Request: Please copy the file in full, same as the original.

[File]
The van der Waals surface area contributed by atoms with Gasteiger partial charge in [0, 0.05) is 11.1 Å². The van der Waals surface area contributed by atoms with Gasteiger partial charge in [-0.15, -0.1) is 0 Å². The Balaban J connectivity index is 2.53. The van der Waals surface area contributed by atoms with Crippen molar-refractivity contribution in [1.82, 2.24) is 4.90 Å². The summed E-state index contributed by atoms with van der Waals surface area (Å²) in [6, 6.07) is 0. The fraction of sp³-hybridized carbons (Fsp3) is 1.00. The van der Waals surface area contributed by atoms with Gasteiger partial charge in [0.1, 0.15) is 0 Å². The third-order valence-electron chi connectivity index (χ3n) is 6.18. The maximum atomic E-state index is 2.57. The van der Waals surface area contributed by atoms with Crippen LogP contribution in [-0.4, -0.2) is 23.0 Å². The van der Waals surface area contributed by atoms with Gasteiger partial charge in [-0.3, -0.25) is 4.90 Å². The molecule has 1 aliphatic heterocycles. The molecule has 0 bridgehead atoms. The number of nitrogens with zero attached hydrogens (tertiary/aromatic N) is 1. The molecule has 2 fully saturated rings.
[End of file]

The van der Waals surface area contributed by atoms with Gasteiger partial charge in [0, 0.05) is 11.1 Å². The van der Waals surface area contributed by atoms with Gasteiger partial charge in [-0.15, -0.1) is 0 Å². The Balaban J connectivity index is 2.53. The van der Waals surface area contributed by atoms with Crippen molar-refractivity contribution in [1.82, 2.24) is 4.90 Å². The summed E-state index contributed by atoms with van der Waals surface area (Å²) in [6, 6.07) is 0. The fraction of sp³-hybridized carbons (Fsp3) is 1.00. The van der Waals surface area contributed by atoms with Gasteiger partial charge in [0.1, 0.15) is 0 Å². The third-order valence-electron chi connectivity index (χ3n) is 6.18. The maximum atomic E-state index is 2.57. The van der Waals surface area contributed by atoms with Crippen LogP contribution in [-0.4, -0.2) is 23.0 Å². The van der Waals surface area contributed by atoms with Gasteiger partial charge in [-0.3, -0.25) is 4.90 Å². The molecule has 1 aliphatic heterocycles. The molecule has 0 bridgehead atoms. The number of nitrogens with zero attached hydrogens (tertiary/aromatic N) is 1. The molecule has 2 fully saturated rings.